Independent media gets Zucked

We support full freedom of expression and oppose government censorship, regulation or control of communications media and technology.

Facebook purged more than 800 pages and accounts on Oct. 11, including pages that posted antiwar and libertarian content, on both the left and right. Their common denominator was that each of them held an independent viewpoint. Watchdog groups like Cop Block and Police the Police were tossed down the memory hole. So were the Free Thought Project, Anti-Media, Nation in Distress, Reasonable People Unite, the Resistance, and Snowflakes. Other sites that Facebook deleted, like Right Wing News and Reverb Press, had larger followings than Newsweek. Many of these groups found that their Twitter accounts had been squelched on the same day. Other high-profile social media account deletions have also occurred in recent weeks and months.

Libertarians recognize that the right to free expression protects us from government censorship, but it doesn’t entail the right to use other people’s platforms and websites without their permission. Powerful social media companies like Facebook and Twitter, though, have increasingly blurred the lines between private standards of speech and government pressure to marginalize unpopular views.

After a Facebook spokesperson told the New York Times that it deletes accounts that have been placed on a U.S. government sanctions list, investigative journalist Glenn Greenwald wrote, “the U.S. government — meaning, at the moment, the Trump administration — has the unilateral and unchecked power to force the removal of anyone it wants from Facebook and Instagram by simply including them on a sanctions list. Does anyone think this is a good outcome? Does anyone trust the Trump administration — or any other government — to compel social media platforms to delete and block anyone it wants to be silenced?”

The definition of fascism includes “a capitalist economy subject to stringent governmental controls,” and deplatforming controversial social media users is now one of the methods that government officials can use to silence controversial voices. Libertarians would say under normal circumstances that Facebook and Twitter are privately owned platforms that have the right to do business or not to do business at their sole discretion, but when the power of government is brought to bear in private censorship decisions, rights of free expression are indeed violated.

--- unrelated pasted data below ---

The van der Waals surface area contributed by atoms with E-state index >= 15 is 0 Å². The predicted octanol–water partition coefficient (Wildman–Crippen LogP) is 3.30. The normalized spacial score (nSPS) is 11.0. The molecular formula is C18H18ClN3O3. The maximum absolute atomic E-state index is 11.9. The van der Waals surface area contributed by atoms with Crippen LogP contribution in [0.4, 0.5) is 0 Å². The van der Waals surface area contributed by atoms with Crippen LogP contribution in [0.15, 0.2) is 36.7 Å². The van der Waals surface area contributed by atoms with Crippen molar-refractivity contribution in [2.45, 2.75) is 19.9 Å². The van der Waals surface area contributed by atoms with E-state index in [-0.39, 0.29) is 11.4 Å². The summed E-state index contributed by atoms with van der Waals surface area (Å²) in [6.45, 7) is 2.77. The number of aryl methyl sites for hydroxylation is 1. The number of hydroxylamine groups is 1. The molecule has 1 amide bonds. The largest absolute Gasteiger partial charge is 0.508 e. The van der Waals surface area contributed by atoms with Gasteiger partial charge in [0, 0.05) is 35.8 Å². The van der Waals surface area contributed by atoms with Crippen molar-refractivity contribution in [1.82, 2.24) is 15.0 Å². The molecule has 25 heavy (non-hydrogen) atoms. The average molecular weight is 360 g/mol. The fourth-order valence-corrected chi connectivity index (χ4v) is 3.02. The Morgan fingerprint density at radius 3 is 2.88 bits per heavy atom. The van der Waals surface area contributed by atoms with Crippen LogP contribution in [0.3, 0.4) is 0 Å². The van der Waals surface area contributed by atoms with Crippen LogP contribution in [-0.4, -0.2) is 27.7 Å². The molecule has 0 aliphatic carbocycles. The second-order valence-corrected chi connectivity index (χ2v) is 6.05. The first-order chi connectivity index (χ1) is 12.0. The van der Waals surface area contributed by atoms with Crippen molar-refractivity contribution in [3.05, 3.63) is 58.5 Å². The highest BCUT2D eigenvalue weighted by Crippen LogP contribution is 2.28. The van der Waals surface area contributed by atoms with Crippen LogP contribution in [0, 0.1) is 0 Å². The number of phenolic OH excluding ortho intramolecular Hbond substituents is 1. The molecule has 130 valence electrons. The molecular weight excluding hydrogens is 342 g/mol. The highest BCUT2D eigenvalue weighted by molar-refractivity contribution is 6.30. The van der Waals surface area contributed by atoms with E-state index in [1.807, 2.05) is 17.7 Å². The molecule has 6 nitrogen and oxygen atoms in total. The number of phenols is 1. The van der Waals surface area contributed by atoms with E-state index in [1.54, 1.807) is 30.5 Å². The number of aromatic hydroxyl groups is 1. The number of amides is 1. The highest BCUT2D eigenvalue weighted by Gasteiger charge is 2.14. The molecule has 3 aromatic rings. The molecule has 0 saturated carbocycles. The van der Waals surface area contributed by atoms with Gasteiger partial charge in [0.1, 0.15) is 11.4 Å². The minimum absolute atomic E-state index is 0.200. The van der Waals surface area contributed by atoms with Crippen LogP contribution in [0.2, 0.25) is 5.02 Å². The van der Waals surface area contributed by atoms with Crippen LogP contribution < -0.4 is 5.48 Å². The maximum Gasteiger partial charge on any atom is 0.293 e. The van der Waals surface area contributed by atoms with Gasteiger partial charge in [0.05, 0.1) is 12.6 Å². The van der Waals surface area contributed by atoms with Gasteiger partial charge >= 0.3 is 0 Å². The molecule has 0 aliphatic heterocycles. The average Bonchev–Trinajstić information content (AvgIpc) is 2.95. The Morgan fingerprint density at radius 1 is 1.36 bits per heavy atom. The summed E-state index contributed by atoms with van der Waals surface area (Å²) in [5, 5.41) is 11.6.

Facebook’s official statement alleges that its recent removals targeted “inauthentic activity” consisting of “sensational political content?—?regardless of its political slant?—?to build an audience and drive traffic to their websites.” Real-world events, though, are often genuinely sensational — and framing them that way is merely a form of marketing.

Facebook’s statement was coauthored by its head of cybersecurity policy, Nathaniel Gleicher, who formerly worked as director for cybersecurity policy for the National Security Council in the White House. In 2017, several Silicon Valley media platform executives were summoned to testify before Congress. Much of Facebook CEO Mark Zuckerberg’s testimony focused on “fake news” and political bias. Misleading information posted online can certainly be a problem, but suppression isn’t the solution to bad speech. Instead, we need more speech, more voices offering their own corrections and perspectives to contrast the others. When censorship is on the table, the voices that are silenced are those that paint politicians in an unfavorable light.

Social media platforms and government interference potentially tied in more ways than we can keep track. The Central Intelligence Agency maintains a nonprofit venture capital firm named In-Q-Tel, which makes early investments in technology firms in order to maintain CIA access to new forms of technology. Among its investments is Palantir Technologies, which specializes in coordinating databases to assemble comprehensive dossiers, and which was founded by early Facebook investor Peter Thiel. Other In-Q-Tel investments include cybersecurity firm FireEye and Keyhole, which was acquired by Google and became the foundation for Google Earth. There are many others, not all of which have been made public.

It’s impossible to know whether government pressure led to the deletion of a page or account in any particular case, but when there is this much collusion between private and public spheres on an ongoing basis, systematic censorship becomes inherently suspect.

“Threat of crippling regulation is the cudgel that politicians wield against media platforms that stray too far from the official government position on what constitutes acceptable speech,” said Libertarian National Committee Executive Director Wes Benedict. “It’s probably not a coincidence that Facebook and Twitter are falling into line and becoming just as housebroken as the legacy media while we approach the crucial upcoming midterm elections.”

There should be clear separation between government and the press, including social media. Online platforms should never receive preferential treatment, subsidies, or other funding from government, and public officials should never use the threat of regulation to bully privately owned forums into conformity. Under true free-market conditions, companies like Facebook would be able to set the terms of use without any suspicion that they are systematically silencing disfavored voices at the government’s behest. In that kind of true marketplace of ideas, platforms have an unquestionable right to prohibit content and those affected have the right to complain.

The Libertarian Party is running about 800 candidates for local, state, and federal office in the November election. Libertarians are steadfast in their support for freedom of press and speech for both independent and legacy media.